Update: AWS now sends email using a
Mail-From domain that they own and control (see here). This means you don’t really need to configure your own SPF records at all. I’m leaving this post here for posterity and all the links that already point at it.
The Sender Policy Framework (SPF) is an attempt to mitigate certain types of spam - specifically spam where the sender masquerades as a different sender. Technically, you can put whatever you want in the
From: header of an email message, so you can pretend to be sending emails from
facebook.com simply by putting something like
From: email@example.com in your email’s headers.
Email relay servers prevent this by looking up the sender’s domain’s SPF record (defined in DNS records). The SPF record tells the mail server “here are some originating IP addresses that are legit, if a message arrives pretending to be from this domain, make sure the originating IP address is on this list”.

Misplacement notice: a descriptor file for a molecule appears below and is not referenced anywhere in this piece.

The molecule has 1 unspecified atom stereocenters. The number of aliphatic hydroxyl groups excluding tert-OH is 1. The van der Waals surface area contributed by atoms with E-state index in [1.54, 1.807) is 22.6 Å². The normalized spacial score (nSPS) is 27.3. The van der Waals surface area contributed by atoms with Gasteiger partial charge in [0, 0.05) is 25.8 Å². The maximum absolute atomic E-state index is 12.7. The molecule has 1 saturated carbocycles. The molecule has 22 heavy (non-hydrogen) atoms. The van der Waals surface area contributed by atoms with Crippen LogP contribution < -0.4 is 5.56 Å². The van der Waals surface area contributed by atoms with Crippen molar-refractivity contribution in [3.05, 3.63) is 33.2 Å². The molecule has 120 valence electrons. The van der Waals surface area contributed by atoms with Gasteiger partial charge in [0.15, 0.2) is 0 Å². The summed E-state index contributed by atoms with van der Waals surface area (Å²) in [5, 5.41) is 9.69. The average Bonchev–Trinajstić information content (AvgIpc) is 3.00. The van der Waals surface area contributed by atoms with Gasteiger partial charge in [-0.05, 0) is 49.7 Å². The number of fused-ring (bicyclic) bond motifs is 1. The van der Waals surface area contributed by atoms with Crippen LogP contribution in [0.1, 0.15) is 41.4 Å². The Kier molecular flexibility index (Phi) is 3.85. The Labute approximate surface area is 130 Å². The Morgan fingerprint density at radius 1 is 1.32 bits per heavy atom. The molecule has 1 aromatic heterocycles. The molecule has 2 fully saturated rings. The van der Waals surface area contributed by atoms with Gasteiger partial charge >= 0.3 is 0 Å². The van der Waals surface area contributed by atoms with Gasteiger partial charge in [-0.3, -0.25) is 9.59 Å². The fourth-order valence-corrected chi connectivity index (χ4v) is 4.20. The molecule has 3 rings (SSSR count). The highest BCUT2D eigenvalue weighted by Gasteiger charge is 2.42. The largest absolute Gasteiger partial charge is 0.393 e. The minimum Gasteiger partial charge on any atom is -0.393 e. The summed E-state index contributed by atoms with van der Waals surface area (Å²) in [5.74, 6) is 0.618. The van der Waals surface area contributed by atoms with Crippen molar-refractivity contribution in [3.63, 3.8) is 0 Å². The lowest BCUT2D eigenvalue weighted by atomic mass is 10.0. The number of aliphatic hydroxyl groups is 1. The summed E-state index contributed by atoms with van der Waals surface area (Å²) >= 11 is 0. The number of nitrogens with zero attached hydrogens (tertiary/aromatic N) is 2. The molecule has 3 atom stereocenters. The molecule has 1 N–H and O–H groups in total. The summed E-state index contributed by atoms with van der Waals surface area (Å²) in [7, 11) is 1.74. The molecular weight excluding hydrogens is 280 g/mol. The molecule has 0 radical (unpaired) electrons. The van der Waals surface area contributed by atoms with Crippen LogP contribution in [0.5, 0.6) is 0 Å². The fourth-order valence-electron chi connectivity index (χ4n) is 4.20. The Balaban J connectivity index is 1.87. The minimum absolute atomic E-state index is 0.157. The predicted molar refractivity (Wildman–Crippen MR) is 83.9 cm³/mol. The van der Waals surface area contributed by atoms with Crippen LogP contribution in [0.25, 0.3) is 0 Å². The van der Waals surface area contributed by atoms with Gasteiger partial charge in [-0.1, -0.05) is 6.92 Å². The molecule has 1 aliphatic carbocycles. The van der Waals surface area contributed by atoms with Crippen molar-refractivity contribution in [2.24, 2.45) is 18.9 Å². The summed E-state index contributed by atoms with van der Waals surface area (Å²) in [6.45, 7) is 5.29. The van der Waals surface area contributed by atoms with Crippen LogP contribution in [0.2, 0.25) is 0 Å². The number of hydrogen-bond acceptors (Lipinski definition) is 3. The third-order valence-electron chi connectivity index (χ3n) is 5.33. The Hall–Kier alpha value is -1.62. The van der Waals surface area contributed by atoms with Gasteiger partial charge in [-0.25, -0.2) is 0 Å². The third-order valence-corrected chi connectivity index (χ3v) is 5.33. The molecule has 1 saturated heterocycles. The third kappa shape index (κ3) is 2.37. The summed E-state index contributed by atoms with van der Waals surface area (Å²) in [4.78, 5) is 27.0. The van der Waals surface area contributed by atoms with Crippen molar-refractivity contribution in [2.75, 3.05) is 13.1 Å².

Using GMail and SES?
If you happen to be sending emails through Google Apps and Amazon SES (e.g. automated system emails via SES and “real” person-to-person emails via GMail), you need to ensure that your SPF record is set up to allow for both domains.
So here’s how: put this in your DNS system’s
SPF record (why both?):
"v=spf1 include:amazonses.com include:_spf.google.com ~all"
See here for more information from Google: https://support.google.com/a/answer/178723?hl=en
- Overview of Sender Policy Framework: http://www.openspf.org/
- List of qualifiers (difference between
- Check your SPF records: http://spf.myisp.ch/
- Validate your SPF records: http://www.kitterman.com/spf/validate.html